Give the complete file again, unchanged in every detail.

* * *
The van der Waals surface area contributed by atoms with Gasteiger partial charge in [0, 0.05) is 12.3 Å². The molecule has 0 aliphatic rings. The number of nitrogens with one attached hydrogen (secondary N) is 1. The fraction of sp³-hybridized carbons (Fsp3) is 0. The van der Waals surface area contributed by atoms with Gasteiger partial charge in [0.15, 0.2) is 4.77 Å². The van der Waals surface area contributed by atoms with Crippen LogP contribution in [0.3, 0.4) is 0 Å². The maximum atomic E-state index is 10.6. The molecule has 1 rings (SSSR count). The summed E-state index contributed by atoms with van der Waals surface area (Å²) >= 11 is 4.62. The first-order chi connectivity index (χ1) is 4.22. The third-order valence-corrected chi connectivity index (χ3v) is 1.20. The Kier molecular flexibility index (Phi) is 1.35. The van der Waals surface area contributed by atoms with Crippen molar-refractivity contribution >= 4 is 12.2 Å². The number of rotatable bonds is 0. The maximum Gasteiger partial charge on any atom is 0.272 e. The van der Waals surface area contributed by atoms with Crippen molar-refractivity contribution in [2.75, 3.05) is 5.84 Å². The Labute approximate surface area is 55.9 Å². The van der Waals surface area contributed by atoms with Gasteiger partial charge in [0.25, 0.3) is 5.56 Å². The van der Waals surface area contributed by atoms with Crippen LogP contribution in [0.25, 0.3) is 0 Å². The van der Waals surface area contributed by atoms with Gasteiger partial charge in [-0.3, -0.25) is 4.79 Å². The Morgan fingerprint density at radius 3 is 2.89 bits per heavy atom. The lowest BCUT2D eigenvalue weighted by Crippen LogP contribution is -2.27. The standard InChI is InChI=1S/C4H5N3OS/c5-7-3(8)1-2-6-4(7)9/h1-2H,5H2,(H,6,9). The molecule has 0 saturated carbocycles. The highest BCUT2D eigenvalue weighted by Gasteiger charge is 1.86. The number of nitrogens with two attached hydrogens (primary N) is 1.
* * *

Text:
The van der Waals surface area contributed by atoms with Gasteiger partial charge in [0, 0.05) is 12.3 Å². The molecule has 0 aliphatic rings. The number of nitrogens with one attached hydrogen (secondary N) is 1. The fraction of sp³-hybridized carbons (Fsp3) is 0. The van der Waals surface area contributed by atoms with Gasteiger partial charge in [0.15, 0.2) is 4.77 Å². The van der Waals surface area contributed by atoms with Crippen LogP contribution in [0.3, 0.4) is 0 Å². The maximum atomic E-state index is 10.6. The molecule has 1 rings (SSSR count). The summed E-state index contributed by atoms with van der Waals surface area (Å²) >= 11 is 4.62. The first-order chi connectivity index (χ1) is 4.22. The third-order valence-corrected chi connectivity index (χ3v) is 1.20. The Kier molecular flexibility index (Phi) is 1.35. The van der Waals surface area contributed by atoms with Crippen molar-refractivity contribution >= 4 is 12.2 Å². The number of rotatable bonds is 0. The maximum Gasteiger partial charge on any atom is 0.272 e. The van der Waals surface area contributed by atoms with Crippen molar-refractivity contribution in [2.75, 3.05) is 5.84 Å². The Labute approximate surface area is 55.9 Å². The van der Waals surface area contributed by atoms with Gasteiger partial charge in [0.25, 0.3) is 5.56 Å². The van der Waals surface area contributed by atoms with Crippen LogP contribution in [0.25, 0.3) is 0 Å². The van der Waals surface area contributed by atoms with Gasteiger partial charge in [-0.3, -0.25) is 4.79 Å². The Morgan fingerprint density at radius 3 is 2.89 bits per heavy atom. The lowest BCUT2D eigenvalue weighted by Crippen LogP contribution is -2.27. The standard InChI is InChI=1S/C4H5N3OS/c5-7-3(8)1-2-6-4(7)9/h1-2H,5H2,(H,6,9). The molecule has 0 saturated carbocycles. The highest BCUT2D eigenvalue weighted by Gasteiger charge is 1.86. The number of nitrogens with two attached hydrogens (primary N) is 1.